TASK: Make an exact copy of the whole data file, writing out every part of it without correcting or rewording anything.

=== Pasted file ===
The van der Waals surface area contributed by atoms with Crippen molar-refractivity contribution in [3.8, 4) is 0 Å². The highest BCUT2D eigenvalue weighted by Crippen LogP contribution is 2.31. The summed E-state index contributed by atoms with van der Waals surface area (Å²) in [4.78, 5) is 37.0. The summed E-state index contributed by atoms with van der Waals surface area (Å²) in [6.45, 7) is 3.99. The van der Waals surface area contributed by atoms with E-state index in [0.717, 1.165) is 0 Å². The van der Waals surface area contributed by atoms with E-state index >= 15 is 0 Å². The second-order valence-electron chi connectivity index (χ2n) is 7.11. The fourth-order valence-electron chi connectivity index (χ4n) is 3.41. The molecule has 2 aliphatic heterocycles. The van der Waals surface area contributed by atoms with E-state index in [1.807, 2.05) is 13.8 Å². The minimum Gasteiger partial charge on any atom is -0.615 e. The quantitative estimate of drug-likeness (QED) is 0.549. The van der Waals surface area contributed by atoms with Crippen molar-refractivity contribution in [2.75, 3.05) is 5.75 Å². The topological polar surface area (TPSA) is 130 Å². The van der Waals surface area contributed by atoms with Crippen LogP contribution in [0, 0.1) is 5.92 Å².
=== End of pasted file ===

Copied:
The van der Waals surface area contributed by atoms with Crippen molar-refractivity contribution in [3.8, 4) is 0 Å². The highest BCUT2D eigenvalue weighted by Crippen LogP contribution is 2.31. The summed E-state index contributed by atoms with van der Waals surface area (Å²) in [4.78, 5) is 37.0. The summed E-state index contributed by atoms with van der Waals surface area (Å²) in [6.45, 7) is 3.99. The van der Waals surface area contributed by atoms with E-state index in [0.717, 1.165) is 0 Å². The van der Waals surface area contributed by atoms with E-state index >= 15 is 0 Å². The second-order valence-electron chi connectivity index (χ2n) is 7.11. The fourth-order valence-electron chi connectivity index (χ4n) is 3.41. The molecule has 2 aliphatic heterocycles. The van der Waals surface area contributed by atoms with E-state index in [1.807, 2.05) is 13.8 Å². The minimum Gasteiger partial charge on any atom is -0.615 e. The quantitative estimate of drug-likeness (QED) is 0.549. The van der Waals surface area contributed by atoms with Crippen molar-refractivity contribution in [2.75, 3.05) is 5.75 Å². The topological polar surface area (TPSA) is 130 Å². The van der Waals surface area contributed by atoms with Crippen LogP contribution in [0, 0.1) is 5.92 Å².